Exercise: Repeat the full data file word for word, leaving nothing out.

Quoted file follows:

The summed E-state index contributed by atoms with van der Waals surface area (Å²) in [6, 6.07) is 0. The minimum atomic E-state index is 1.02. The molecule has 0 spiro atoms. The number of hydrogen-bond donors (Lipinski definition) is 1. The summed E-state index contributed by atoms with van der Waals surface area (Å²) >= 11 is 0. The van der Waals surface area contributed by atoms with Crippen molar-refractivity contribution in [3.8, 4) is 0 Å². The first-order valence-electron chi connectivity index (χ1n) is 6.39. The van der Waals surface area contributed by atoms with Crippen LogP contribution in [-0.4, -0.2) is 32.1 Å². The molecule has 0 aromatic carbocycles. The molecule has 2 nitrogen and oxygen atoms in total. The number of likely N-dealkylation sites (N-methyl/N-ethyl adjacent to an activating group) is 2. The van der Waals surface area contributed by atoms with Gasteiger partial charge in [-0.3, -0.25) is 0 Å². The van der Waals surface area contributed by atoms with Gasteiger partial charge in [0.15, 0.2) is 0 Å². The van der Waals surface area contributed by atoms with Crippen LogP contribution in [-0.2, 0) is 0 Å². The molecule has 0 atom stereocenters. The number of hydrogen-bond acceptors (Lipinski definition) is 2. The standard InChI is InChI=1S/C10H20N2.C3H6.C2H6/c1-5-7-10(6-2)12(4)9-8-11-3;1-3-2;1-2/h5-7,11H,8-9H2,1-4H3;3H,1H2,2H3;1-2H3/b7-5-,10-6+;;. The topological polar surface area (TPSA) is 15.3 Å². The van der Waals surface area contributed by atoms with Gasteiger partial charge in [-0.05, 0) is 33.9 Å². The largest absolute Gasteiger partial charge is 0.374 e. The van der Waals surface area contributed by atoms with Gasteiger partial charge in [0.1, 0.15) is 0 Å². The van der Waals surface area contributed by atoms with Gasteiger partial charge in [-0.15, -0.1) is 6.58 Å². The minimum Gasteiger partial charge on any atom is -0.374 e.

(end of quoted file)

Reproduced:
The summed E-state index contributed by atoms with van der Waals surface area (Å²) in [6, 6.07) is 0. The minimum atomic E-state index is 1.02. The molecule has 0 spiro atoms. The number of hydrogen-bond donors (Lipinski definition) is 1. The summed E-state index contributed by atoms with van der Waals surface area (Å²) >= 11 is 0. The van der Waals surface area contributed by atoms with Crippen molar-refractivity contribution in [3.8, 4) is 0 Å². The first-order valence-electron chi connectivity index (χ1n) is 6.39. The van der Waals surface area contributed by atoms with Crippen LogP contribution in [-0.4, -0.2) is 32.1 Å². The molecule has 0 aromatic carbocycles. The molecule has 2 nitrogen and oxygen atoms in total. The number of likely N-dealkylation sites (N-methyl/N-ethyl adjacent to an activating group) is 2. The van der Waals surface area contributed by atoms with Gasteiger partial charge in [-0.3, -0.25) is 0 Å². The van der Waals surface area contributed by atoms with Gasteiger partial charge in [0.15, 0.2) is 0 Å². The van der Waals surface area contributed by atoms with Crippen LogP contribution in [-0.2, 0) is 0 Å². The molecule has 0 atom stereocenters. The number of hydrogen-bond acceptors (Lipinski definition) is 2. The standard InChI is InChI=1S/C10H20N2.C3H6.C2H6/c1-5-7-10(6-2)12(4)9-8-11-3;1-3-2;1-2/h5-7,11H,8-9H2,1-4H3;3H,1H2,2H3;1-2H3/b7-5-,10-6+;;. The topological polar surface area (TPSA) is 15.3 Å². The van der Waals surface area contributed by atoms with Gasteiger partial charge in [-0.05, 0) is 33.9 Å². The largest absolute Gasteiger partial charge is 0.374 e. The van der Waals surface area contributed by atoms with Gasteiger partial charge in [0.1, 0.15) is 0 Å². The van der Waals surface area contributed by atoms with Gasteiger partial charge in [-0.15, -0.1) is 6.58 Å². The minimum Gasteiger partial charge on any atom is -0.374 e.